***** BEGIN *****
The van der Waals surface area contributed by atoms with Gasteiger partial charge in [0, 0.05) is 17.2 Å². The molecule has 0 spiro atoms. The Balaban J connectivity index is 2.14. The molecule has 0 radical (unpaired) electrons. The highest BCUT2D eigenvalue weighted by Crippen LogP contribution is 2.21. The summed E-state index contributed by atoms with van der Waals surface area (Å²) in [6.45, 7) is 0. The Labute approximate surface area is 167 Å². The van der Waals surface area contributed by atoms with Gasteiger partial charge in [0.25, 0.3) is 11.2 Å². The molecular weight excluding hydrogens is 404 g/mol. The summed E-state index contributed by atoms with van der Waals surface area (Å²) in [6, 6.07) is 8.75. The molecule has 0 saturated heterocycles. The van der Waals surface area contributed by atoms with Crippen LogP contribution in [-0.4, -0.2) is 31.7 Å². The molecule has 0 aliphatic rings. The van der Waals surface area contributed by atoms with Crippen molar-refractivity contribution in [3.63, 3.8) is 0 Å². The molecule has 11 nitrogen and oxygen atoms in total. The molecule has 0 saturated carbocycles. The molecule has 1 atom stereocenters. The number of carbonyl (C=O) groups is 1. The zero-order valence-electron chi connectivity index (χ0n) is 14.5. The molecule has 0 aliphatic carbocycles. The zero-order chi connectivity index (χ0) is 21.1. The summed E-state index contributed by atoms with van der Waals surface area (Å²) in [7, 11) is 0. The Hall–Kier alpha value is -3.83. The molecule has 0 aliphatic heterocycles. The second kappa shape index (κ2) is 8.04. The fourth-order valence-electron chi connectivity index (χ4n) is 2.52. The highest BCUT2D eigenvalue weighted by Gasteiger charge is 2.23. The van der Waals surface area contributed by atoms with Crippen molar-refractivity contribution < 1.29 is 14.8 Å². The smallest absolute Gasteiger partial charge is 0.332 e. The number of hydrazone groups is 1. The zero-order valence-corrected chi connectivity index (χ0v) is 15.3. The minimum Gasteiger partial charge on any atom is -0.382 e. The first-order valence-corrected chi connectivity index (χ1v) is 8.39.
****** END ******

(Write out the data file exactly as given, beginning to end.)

The van der Waals surface area contributed by atoms with Gasteiger partial charge in [0, 0.05) is 17.2 Å². The molecule has 0 spiro atoms. The Balaban J connectivity index is 2.14. The molecule has 0 radical (unpaired) electrons. The highest BCUT2D eigenvalue weighted by Crippen LogP contribution is 2.21. The summed E-state index contributed by atoms with van der Waals surface area (Å²) in [6.45, 7) is 0. The Labute approximate surface area is 167 Å². The van der Waals surface area contributed by atoms with Gasteiger partial charge in [0.25, 0.3) is 11.2 Å². The molecular weight excluding hydrogens is 404 g/mol. The summed E-state index contributed by atoms with van der Waals surface area (Å²) in [6, 6.07) is 8.75. The molecule has 0 saturated heterocycles. The van der Waals surface area contributed by atoms with Crippen LogP contribution in [-0.4, -0.2) is 31.7 Å². The molecule has 0 aliphatic rings. The van der Waals surface area contributed by atoms with Crippen molar-refractivity contribution in [3.63, 3.8) is 0 Å². The molecule has 11 nitrogen and oxygen atoms in total. The molecule has 0 saturated carbocycles. The molecule has 1 atom stereocenters. The number of carbonyl (C=O) groups is 1. The zero-order valence-electron chi connectivity index (χ0n) is 14.5. The molecule has 0 aliphatic carbocycles. The zero-order chi connectivity index (χ0) is 21.1. The summed E-state index contributed by atoms with van der Waals surface area (Å²) in [7, 11) is 0. The Hall–Kier alpha value is -3.83. The molecule has 0 aliphatic heterocycles. The second kappa shape index (κ2) is 8.04. The fourth-order valence-electron chi connectivity index (χ4n) is 2.52. The highest BCUT2D eigenvalue weighted by Gasteiger charge is 2.23. The van der Waals surface area contributed by atoms with Crippen molar-refractivity contribution < 1.29 is 14.8 Å². The smallest absolute Gasteiger partial charge is 0.332 e. The number of hydrazone groups is 1. The zero-order valence-corrected chi connectivity index (χ0v) is 15.3. The minimum Gasteiger partial charge on any atom is -0.382 e. The first-order valence-corrected chi connectivity index (χ1v) is 8.39.